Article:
Pak Dayat keeps throwing glances at our window as he talks with the others. Surely the tinted glass is dark enough that he can’t see us watching them.

I thought I knew them well. They have all been nice to us, especially after my husband’s death. I appreciate the business they bring. I try to reciprocate whenever I can by meeting their needs, sometimes special requests for certain types or brands of rice. I also let them open credit lines and pay their bills at the end of the month. I gave them extensions to pay their credits when they came up with some hard luck stories. Some of them still owe us money.

But now with my customers gathering outside, I don’t know what to think of them anymore. Some are wearing headbands, and one or two are carrying bamboo spears. They look fiery, ready to fight or attack.

Are they going to harm us?

I look to the left of the street, where people — many with headbands and bamboo spears — are looting and setting fire to shops. I see men and women, carrying televisions and other electronic sets, laptops and mobile phones. I see them wearing new clothes, shoes and hats obviously from shops they have just ransacked. Some are binging on pizza and bread from the bakery opposite our store. Some are carrying paint cans from Om Halim’s store.

They seem wild and happy. Looks like a street party. I see some familiar faces among the looters.

The crowd is now just two stores away. Smoke billows from stores further up the street.

I start to panic. Think, think, think. I simply cannot come up with an answer.

There is a loud bang on the main door. And then another one, and another one. Afterward, we hear repeated knocks. And they are loud.

My daughter starts to cry with fear. Her brother soon joins in the wailing.

“You both stay here. Don’t look out of the window,” I order them, not certain if I am making things worse or better for them. “I’ll go down and see what they want.” They cry even harder.

Has the crowd really reached our store?

Another loud bang on the door.

“Who is it?” I ask, almost screaming to make sure the other side hear me amidst the commotion outside.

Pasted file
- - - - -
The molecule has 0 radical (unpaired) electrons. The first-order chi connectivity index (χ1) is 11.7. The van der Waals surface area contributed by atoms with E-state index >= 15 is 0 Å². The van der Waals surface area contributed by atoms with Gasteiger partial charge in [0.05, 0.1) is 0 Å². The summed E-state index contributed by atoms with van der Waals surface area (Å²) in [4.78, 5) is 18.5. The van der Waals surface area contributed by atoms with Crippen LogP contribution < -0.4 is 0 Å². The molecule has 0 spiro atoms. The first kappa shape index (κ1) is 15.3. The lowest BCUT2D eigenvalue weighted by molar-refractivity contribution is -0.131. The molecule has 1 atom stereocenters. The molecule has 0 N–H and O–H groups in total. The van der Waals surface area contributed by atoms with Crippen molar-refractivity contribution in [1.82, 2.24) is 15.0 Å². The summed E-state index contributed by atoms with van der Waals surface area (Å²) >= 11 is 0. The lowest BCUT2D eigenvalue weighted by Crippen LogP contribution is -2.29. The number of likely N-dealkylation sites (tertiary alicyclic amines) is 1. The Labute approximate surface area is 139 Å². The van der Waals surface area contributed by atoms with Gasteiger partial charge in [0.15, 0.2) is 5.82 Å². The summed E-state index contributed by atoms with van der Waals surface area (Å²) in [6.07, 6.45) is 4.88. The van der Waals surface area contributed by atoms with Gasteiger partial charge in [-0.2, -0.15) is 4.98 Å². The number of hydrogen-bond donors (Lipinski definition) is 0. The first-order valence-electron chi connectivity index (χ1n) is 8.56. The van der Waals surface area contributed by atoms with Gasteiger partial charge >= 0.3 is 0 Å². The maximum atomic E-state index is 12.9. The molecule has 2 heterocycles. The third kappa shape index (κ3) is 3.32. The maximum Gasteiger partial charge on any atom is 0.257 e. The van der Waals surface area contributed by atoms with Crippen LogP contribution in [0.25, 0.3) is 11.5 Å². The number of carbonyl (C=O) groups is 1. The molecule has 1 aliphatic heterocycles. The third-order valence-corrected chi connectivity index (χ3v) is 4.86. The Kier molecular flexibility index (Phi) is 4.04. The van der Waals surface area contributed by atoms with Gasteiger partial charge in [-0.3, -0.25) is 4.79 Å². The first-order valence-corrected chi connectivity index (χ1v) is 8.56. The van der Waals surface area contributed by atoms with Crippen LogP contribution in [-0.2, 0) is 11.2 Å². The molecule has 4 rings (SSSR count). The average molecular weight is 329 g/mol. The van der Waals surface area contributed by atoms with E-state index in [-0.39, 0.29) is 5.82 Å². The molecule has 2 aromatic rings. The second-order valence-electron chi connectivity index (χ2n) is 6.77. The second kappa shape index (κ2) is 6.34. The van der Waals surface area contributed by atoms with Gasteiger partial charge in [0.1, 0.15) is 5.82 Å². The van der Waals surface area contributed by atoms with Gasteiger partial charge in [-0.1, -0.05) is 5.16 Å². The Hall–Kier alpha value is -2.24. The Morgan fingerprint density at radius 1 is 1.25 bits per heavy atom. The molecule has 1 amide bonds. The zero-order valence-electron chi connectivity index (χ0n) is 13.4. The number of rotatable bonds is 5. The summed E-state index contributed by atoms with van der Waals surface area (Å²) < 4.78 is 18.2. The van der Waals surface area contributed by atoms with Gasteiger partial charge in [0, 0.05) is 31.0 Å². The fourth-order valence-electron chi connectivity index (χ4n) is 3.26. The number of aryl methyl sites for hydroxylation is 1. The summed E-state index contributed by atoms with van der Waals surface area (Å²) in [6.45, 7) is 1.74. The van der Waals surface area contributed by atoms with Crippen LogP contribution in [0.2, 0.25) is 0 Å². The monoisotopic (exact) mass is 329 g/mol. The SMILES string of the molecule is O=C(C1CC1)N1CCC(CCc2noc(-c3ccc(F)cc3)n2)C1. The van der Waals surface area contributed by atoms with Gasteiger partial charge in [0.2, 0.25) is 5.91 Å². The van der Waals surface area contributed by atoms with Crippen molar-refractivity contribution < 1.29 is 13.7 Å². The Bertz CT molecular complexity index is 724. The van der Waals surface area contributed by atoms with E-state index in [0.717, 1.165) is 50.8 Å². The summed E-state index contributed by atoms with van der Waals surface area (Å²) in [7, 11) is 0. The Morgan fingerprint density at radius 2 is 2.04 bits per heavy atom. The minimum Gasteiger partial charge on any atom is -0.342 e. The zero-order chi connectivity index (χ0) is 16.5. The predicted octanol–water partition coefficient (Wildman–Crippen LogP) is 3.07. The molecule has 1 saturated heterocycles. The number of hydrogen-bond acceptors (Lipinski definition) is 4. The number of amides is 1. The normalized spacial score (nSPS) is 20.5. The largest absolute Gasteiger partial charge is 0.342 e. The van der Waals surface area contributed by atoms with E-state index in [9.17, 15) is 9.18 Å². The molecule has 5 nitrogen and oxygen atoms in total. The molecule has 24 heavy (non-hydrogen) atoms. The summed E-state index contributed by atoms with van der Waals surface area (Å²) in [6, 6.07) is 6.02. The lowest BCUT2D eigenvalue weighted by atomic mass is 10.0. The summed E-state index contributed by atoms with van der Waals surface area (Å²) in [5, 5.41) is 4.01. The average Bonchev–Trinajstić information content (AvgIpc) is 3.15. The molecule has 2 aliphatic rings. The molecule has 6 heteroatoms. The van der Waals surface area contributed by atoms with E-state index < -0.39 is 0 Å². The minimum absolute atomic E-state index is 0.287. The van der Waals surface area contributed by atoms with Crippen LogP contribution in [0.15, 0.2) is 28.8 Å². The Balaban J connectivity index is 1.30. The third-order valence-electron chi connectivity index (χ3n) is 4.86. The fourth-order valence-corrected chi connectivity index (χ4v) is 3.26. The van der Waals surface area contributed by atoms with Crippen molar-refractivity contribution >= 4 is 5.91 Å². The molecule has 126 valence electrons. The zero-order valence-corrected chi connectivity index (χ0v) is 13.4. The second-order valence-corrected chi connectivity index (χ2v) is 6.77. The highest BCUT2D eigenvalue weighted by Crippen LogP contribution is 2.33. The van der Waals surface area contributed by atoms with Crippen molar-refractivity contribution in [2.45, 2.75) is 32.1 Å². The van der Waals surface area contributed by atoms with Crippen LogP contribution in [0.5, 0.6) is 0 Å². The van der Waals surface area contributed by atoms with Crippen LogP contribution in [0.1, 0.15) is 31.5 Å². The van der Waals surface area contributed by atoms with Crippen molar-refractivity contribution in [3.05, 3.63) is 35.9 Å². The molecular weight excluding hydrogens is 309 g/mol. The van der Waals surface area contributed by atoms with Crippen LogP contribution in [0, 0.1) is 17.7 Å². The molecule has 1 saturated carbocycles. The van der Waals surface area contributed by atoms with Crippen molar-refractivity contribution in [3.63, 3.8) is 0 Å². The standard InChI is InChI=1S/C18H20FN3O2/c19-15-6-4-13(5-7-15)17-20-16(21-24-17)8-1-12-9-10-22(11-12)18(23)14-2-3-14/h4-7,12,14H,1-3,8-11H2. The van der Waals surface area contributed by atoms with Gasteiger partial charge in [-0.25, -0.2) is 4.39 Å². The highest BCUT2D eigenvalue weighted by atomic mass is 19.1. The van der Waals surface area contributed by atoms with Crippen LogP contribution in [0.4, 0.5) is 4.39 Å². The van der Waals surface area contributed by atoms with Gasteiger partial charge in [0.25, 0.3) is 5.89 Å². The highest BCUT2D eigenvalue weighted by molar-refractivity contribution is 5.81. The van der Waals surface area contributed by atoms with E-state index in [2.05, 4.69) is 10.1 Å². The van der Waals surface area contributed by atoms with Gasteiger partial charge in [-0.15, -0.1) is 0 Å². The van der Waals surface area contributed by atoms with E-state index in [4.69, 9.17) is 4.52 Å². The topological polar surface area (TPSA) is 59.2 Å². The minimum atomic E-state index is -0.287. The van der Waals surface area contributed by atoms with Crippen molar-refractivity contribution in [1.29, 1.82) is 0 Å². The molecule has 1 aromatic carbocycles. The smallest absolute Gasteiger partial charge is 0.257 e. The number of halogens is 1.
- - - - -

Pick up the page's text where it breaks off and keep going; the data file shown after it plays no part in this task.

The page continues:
“It’s Ismail, ncik.” I recognize his voice.

“What do you want, Pak Ismail?”

“Your children with you?” Ismail asks.

“Yes. What do you want?” I raise my voice, more out of anxiety.

“Just stay inside ncik. Maybe you should move to the upper floor.”

“Why?”

There’s no response from the other side. He must have moved back to join the others.

The noise outside is getting louder. I can hear people screaming, cheering, laughing, and steel rods and wooden sticks banging against each other. I can smell burning, may be from shops across the road.

I join my kids on the upper floor.

“What are they going to do to us?” my seven year-old asks.

I hug both of them, fighting back tears and trying not to let them know my own fears, but I am sure they must feel my heart beating hard and fast.

“Get out of the way! Out of the way!” I hear people screaming outside.

“No. Move on. Move on. Not this store.” Comes another voice.

“This is a Chinese shop, just like all the others here. Don’t you watch the news? They are the reason for this crisis, they are the reason we are poor. Move aside.”

“No. Don’t you touch this store. Please move along.” I recognize the voice of Pak Dayat, the neighborhood chief.

There is more shouting between the two sides but I cannot make them out as their voices are drowned out by other noises.

I cannot stand it anymore. I have to look out of the window.

I see Pak Ismail, Pak Dayat and others from the neighborhood forming a barrier around the store keeping the crowd at bay. There is pushing and shoving between the crowd trying to get to our store and the human barricade.

I hear more screams and shouts from both sides.

“Burn! Burn!”

“Break the door down! Break it down!”

“We won’t let you pass. Move along.”

And then the pelting starts. One by one, glass windows break.

I move the kids away from the window. We can’t see what’s happening outside but we can hear the noise even louder now that window glasses are broken.

I hold on tight to both children. They are crying so hysterically and as I try to calm them, I simply ignore the noise outside.

Then I realize the noise outside is dying down. I dare not look, but sounds like the crowd is moving away and heading onto the next store.


[1] Story was written by Eric Musa Piliang
[2] Had been published in “The Jakarta Post” at September 10th, 2018